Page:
The second theme of spiritual activism focuses on interdependence—or the deep realization that everyone and everything is connected. In Edwards and Post’s (2008) collection of essays drawn from the 2004 conference on “The Love That Does Justice,” Sharon Salzberg provides an illustration of this principle:

Interconnectedness isn’t an abstract, fanciful notion; it is a direct seeing of a deeper reality. Consider for a moment something like a tree. We think of it as a distinctly defined object, standing there by itself. But on another level of perception, it’s not so completely separate. It’s also the consequence, the manifestation, or the function of an extremely subtle net of relationships. The tree is affected by the rain that falls upon it, and the wind that moves through and around it. It’s affected by the soil that nourishes and sustains it. It’s affected by the weather, the sunlight, the moonlight, and the quality of the air. So many conditions help to make the tree what it is. It is the same for a homeless person, a survivor of domestic violence, or an adversary. (p. 69)

Goldstein (2011c) highlights the difficulty of keeping this reality of interconnectedness in our everyday awareness, especially in a culture of disconnection and ubiquitous technology:

While technology serves mighty purposes and connects us in profound ways, it also fosters a real disconnect between the cause and effect of our actions. For example, we can ship our garbage far from where we live without knowing where it’s buried; shop for things made half-way around the world without knowing the working conditions of those who made them; eat food grown in other states without knowing how the food was cultivated; and, most horrifyingly, drop bombs remotely that kill people without knowing the pain we have caused. (para. 5)

Goldstein (2011b) also speaks of the need to actively cultivate our awareness of our interconnected nature and points out that there are countless ways to do this through paying attention to all of the interrelated webs in our lives (e.g., our work and relationships, our consumption of goods and services; the effects of social institutions, social policy, and global affairs; the realities of a seamless environment). She suggests that the gift of cultivating such awareness is an increase in compassion: “As we grow in our understanding of how we are bound together, we become more careful with each other and with the earth” (para. 13). Thus, cultivating awareness of interdependence informs how we act, not only with those with whom we are aligned, but also with those who see and approach issues of justice from a very different perspective than we do. It encourages us to have a wider lens and more accountability as we understand that our actions reverberate beyond our ability to see their impact.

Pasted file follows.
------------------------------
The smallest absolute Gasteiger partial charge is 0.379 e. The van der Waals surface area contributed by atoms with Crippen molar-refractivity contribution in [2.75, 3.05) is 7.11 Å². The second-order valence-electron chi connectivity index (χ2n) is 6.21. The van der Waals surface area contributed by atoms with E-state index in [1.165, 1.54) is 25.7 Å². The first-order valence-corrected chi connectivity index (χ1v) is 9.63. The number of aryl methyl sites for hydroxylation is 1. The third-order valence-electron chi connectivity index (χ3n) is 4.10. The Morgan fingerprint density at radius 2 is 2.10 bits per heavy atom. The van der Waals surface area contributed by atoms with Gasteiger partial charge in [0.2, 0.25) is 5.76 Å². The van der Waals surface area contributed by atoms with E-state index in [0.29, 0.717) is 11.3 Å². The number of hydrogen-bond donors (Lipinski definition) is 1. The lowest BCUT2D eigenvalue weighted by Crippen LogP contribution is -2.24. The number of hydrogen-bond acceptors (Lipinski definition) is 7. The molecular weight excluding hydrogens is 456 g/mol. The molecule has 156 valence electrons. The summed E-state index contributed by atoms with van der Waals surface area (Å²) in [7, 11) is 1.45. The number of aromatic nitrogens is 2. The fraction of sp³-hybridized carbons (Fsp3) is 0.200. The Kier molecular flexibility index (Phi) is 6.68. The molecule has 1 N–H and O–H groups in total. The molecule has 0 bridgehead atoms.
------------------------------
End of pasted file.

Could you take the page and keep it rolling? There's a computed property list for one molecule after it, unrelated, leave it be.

Three articles in this special edition provide material directly related to this second theme of “recognition of interdependence.” Banerjee and Canda’s insightful analysis of two conceptual models of social justice, “Comparing Rawlsian Justice and the Capabilities Approach to Justice from a Spiritually Sensitive Social Work Perspective,” challenges us to consider justice frameworks in light of four principles for spiritually sensitive social work. One of these principles, “addressing global/ecological interrelation,” clearly falls within the realm of interdependence. Affirming the importance of acknowledging the interconnectedness of all life in justice work, Banerjee and Canda’s analysis concludes that the capabilities approach better addresses this key area than the distributive justice approach, as it “encourages global justice and natural environmental protection.” In addition, Nussbaum’s central capabilities of “affinity” and “concern for other species” also overtly relate to the overarching principle of human and nonhuman interdependence.

Dylan and Coates’ article, “The Spirituality of Justice: Bringing Together the Eco and the Social,” also addresses interdependence at the global, environmental level. Noting that the profession of social work has only recently included the natural environment in their person-in-environment construct, these authors discuss the role of spirituality in facilitating a shift in consciousness deemed necessary for effectively addressing the enormity of environmental issues facing us today. Specifically, they point to spirituality as a transformative force that can help us see “life as an interdependent  web of which all are a part” and “inform eco-social social work as both a radical and hopeful practice.”

Finally, Prior and Quinn’s presentation of their research on social work students, “The Relationship Between Spirituality and Social Justice Advocacy: Attitudes of Social Work Students,” examines interdependence in terms of spiritual interconnectedness. Specifically, their investigation of students’ tendencies toward social justice advocacy reveals how awareness of their “connectedness with humanity” is related to their willingness to act. This offering also points to the need to have conversations about these issues in social work classrooms, as they hold promise for helping social workers sustain their work. Empirical work is this area could illuminate how awareness of interdependence impacts social work in general, and justice work, in particular.

In macropractice, this could focus on practitioners’ understanding of how interconnectedness impacts human service organizations, or acts as a resource in communities, or serves as a template for analyzing social policy. Its relevance to global and environmental practice is also evident. Awareness of interconnectedness on the part of social justice activists when working in opposition to others is another important area for inquiry. As a profession that prides itself on its holistic approach to practice, the issue of interdependence is particularly salient.